The results obtained with respect to the percent enrichment of the β-F1-ATPase134-143 peptide in the reproducibility experiments (“Reproducibility of the Measured β-F1-ATPase Enrichment” section) are similar to those when the percent enrichment (0.470% ± 0.012%) and CV (2.6%) for the β-F1-ATPase134-143 peptide were calculated based on the data obtained across the various amounts of the protein/peptide analyzed in the MS/MS signal linearity experiment (“Signal Linearity in the Detection of Labeled and Unlabeled Fragment Ions” section). The latter findings enhance the results obtained from the reproducibility experiments for the β-F1-ATPase 134-143 peptide and provide additional evidence for an excellent reproducibility in the measurement of in vivo-labeled muscle β-F1-ATPase enrichment using LC-MS/MS when this measurement is based on the enrichment of the β-F1-ATPase 134-143 peptide. The presence of more than one leucine residues that can be labeled with d9-leucine in both the β-F1-ATPase95-109 and β-F1-ATPase282-294 peptides could be the reason for the poorer reproducibility of the enrichment measurement using those two peptides. There was also greater average percent enrichment measured using the β-F1-ATPase95-109 and the β-F1-ATPase282-294 peptides compared to that measured using the β-F1-ATPase 134-143 peptide that is attributed to the existence of isobaric peptides for the β-F1-ATPase95-109 and the β-F1-ATPase282-294. The probability of having a singly labeled leucine in any given peptide increases with the number of amino acid (i.e. leucine) residues that can incorporate labeled leucine, and the β-F1-ATPase95-109 and the β-F1-ATPase282-294 peptides both contain more than one leucine residues in their sequence.

Previously published approaches to measure the enrichment of proteins labeled in vivo with stable isotopes in animal models [15] were done in conjunction with high isotopic enrichment of the proteins (i.e. feeding the animals highly enriched isotopes for very long periods of time), none of which is practical in short-term (i.e. only hours-long) animal or human experiments. Also, contrary to the circumstance related to the determination of the enrichment of a protein with a fast turnover rate such as the amyloid-β in human cerebrospinal fluid [9], the slow turnover rate, and thus the lower abundance of labeled β-F1-ATPase molecules in muscle, constitutes a challenge to reproducibly measure the stable-isotope enrichment of muscle β-F1-ATPase, and in a way that is practical when investigating its kinetics in animals or humans. The present study builds on the previously described approach [9], and extents the methodology as well as its applicability to a muscle protein. Evaluation of the reproducibility of the measurement of the stable-isotope enrichment of peptides of a specific muscle protein using LC-MS/MS is prerequisite for the use of any peptide-based approach that is employed to measure the kinetics of such protein in association with stable-isotope infusion experiments in animals or humans. Our results show that the stable-isotope enrichment of in-vivo-labeled muscle β-F1-ATPase can reliably be measured based on the determination of the enrichment of the β-F1-ATPase134-143 peptide.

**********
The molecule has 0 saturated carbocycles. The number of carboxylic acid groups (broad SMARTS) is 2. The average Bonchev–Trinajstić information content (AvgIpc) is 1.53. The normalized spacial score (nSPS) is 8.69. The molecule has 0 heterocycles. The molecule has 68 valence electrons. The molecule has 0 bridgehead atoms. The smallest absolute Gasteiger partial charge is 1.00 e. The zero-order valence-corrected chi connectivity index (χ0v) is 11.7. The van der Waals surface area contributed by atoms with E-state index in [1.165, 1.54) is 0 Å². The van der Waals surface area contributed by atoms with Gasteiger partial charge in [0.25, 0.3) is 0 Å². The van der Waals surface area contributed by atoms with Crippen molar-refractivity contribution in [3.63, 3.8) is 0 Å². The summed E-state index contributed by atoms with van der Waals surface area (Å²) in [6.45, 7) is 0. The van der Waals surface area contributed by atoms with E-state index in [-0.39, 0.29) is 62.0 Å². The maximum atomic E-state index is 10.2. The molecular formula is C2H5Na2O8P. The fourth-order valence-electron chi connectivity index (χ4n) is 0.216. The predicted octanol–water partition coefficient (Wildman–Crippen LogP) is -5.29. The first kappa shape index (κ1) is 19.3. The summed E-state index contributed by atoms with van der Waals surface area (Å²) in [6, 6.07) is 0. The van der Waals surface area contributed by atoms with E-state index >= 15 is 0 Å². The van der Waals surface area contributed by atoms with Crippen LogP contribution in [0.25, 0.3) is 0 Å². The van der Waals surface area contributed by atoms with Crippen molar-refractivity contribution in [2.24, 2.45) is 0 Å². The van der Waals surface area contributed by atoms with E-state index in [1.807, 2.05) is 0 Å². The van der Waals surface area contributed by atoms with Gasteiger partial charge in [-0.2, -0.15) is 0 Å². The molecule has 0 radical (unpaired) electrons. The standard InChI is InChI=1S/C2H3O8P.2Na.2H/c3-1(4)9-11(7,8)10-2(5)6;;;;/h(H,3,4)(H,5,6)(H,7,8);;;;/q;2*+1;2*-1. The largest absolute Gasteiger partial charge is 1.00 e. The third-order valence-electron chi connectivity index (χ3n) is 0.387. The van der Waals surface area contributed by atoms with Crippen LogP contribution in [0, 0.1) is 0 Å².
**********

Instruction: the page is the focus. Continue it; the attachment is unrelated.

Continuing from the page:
Recently Jaleel et al. [16], have reported an MS/MS approach to determine the stable-isotope enrichment of muscle proteins labeled in vivo. This approach involves two separate steps, with the first being the identification of a protein that is separated by two-dimensional gel electrophoresis using LC-MS/MS, and the second the measurement of the enrichment of the identified protein using GC-MS/MS. Protein enrichment in the latter step is determined by measuring the stable-isotope enrichment of an amino acid following hydrolysis of the identified protein. Besides using a single MS/MS step in the analysis of a pre-selected peptide, the approach described herein is based on the measurement of the stable-isotope enrichment of a unique peptide of the muscle protein. This is important, because when determination of protein enrichment is based on the determination of the enrichment of its amino acids the accuracy of the measured enrichment depends on the purity of the isolated protein in the sample (i.e. contamination of the amino acids of the protein of interest by hydrolyzed amino acids from unrelated proteins). A major advantage of the approach described herein is, therefore, the specificity in the determination of the enrichment of the protein of interest.

It is noted that the stable-isotope of the amino acid leucine evaluated in the present study contains nine deuterium atoms, which ensures practically zero d9-leucine β-F1-ATPase enrichment at the initiation of the infusion period. Therefore, a single muscle biopsy performed at the end of the period of interest [17], [18], [19] in combination with frequent peripheral blood sampling can be used to accurately describe the rate of synthesis of β-F1-ATPase. Because the same peptide (IPVGPETLGR) is observed in muscle from both rats (β-F1-ATPase134-143) and humans (β-F1-ATPase134-143) [13], measurement of β-F1-ATPase enrichment based on the enrichment of this peptide is readily applicable to human experiments. Although we have specifically been interested in β-F1-ATPase, this approach can be applied in the determination of the enrichment of any protein from skeletal muscle that has been labeled in vivo, and after evaluating the existence of a peptide that can reliably be used to describe the enrichment of the protein of interest. With respect to the applicability of the approach described herein only the abundance of the protein of interest in the sample is a concern. In the present study, 2 mg of muscle protein (i.e. 20 mg of wet muscle) are sufficient for the determination of β-F1-ATPase enrichment. However, a larger muscle sample can increase the overall amount of labeled proteins found in smaller quantities in skeletal muscle. In this regard, and although in the present studies mitochondrial β-F1-ATPase was immunoprecipitated from whole muscle homogenate, isolation of the mitochondria can enrich the protein homogenate with mitochondrial proteins that are targeted for quantitative determination several fold [20].